WASHINGTON: Pakistan on Thursday committed to take “effective action against United Nations-designated terrorist individuals and entities, including Lashkar-e-Taiba and its affiliates, as per its international commitments and obligations,” after Washington held its feet to the fire on the terrorism issue affecting India, while backing Islamabad’s efforts to re-engage New Delhi.
The commitment, contained in a joint statement issued at the end of a meeting between President Obama and Prime Minister Nawaz Sharif, came after Islamabad persuaded Washington to press India for talks, including on border tensions. Any confidence-building measures and mechanisms to address these tensions should be on terms mutually acceptable to India and Pakistan, the statement said, effectively sticking to Washington’s bilateral approach that abjures third party intervention or mediation. Pakistan has long been trying to internationalize the issue while seeking to blame India for the more recent incidents which New Delhi says is a result of Pakistan trying to infiltrate terrorists into India.
“The two leaders expressed concern over violence along the Line of Control, and noted their support for confidence-building measures and effective mechanisms that are acceptable to both parties,” the joint statement said without adducing blame for the border tensions. In an oblique acknowledgement of Pakistan’s allegations about Indian interference inside Pakistan, it added the two leaders “emphasized the importance of a sustained and resilient dialogue process between the two neighbours aimed at resolving all outstanding territorial and other disputes, including Kashmir, through peaceful means and working together to address mutual concerns of India and Pakistan regarding terrorism.”
It was in this context that Sharif apprised Obama of Pakistan’s resolve to act against United Nations-designated terrorist individuals and entities, including Lashkar-e-Taiba and its affiliates, “as per its international commitments and obligations under UN Security Council resolutions and the Financial Action Task Force.” India does not have any UN designated terrorists, and the commitment puts the spotlight squarely on LeT supreme Hafiz Saeed, a protege of the Pakistani military establishment. There has been no acknowledge so far from Washington about the dossier Pakistan has reportedly given to the administration alleging Indian subversive activity inside Pakistan.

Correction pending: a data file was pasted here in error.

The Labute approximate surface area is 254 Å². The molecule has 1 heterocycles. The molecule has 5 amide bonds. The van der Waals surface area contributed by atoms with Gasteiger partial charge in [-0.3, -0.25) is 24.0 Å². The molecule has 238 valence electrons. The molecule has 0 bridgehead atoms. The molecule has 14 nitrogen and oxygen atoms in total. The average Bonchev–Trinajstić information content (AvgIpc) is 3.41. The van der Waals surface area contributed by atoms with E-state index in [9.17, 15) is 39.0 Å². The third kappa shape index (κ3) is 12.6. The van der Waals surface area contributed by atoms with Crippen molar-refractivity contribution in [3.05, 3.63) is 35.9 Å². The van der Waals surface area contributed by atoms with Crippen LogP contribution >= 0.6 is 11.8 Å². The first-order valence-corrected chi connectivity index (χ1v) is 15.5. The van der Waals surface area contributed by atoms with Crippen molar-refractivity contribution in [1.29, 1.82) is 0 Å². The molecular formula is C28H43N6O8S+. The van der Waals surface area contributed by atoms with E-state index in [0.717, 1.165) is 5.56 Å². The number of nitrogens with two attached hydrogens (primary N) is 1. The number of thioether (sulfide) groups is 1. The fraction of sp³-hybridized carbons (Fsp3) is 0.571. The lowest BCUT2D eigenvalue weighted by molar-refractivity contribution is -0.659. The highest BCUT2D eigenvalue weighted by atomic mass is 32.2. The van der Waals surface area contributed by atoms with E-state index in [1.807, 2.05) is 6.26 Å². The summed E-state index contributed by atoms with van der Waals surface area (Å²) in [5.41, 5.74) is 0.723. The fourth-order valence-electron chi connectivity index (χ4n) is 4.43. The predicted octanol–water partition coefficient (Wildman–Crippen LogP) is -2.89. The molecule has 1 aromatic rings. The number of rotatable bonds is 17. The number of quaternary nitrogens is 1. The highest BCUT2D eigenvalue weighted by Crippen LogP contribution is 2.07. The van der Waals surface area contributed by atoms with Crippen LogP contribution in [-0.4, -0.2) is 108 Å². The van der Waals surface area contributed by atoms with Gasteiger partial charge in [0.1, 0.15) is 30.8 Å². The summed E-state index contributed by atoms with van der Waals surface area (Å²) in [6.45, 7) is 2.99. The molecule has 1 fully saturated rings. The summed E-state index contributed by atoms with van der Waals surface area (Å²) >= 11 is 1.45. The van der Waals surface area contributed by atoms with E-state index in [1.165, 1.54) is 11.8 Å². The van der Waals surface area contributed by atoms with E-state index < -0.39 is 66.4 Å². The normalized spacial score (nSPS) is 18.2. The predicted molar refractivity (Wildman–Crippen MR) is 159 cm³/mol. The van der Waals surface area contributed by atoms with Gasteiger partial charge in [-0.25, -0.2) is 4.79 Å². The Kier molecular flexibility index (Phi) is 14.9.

The statement said though that “Prime Minister Sharif reaffirmed that Pakistan’s territory will not be used against any other country and noted that this is an obligation of all countries in the region,” without recording Obama’s observation on the matter. Pakistan has been trying, without success, to charge India and Afghanistan with subversive activity in its territory, but the phrasing of the joint statement indicated Washington, while obliquely acknowledging the dossier, has taken no cognizance of the allegations, which are widely seen as spurious and an attempt to absolve itself of charges of fostering terrorism.
Instead, the statement was replete with references to Pakistan’s obligations to end terrorism from its soil, including a commitment from Sharif to ensure that the Taliban, including the Haqqani Network, are unable to operate from the soil of Pakistan. “Both leaders noted that the stability of South Asia depended on cooperation among all neighbors to suppress all extremist and militant groups operating in the region,” the joint statement said.
For first time, Pakistan admits its mini-nukes only to deter conventional Indian attack
The statement said Sharif also reiterated Pakistan’s firm resolve not to allow any ISIL/Daesh footprint in Pakistan, and that President Obama raised his concern regarding the US nationals being held hostage by terrorist groups in the region. Sharif indicated that Pakistan would assist in every way possible with the safe return of American and other hostages, it added.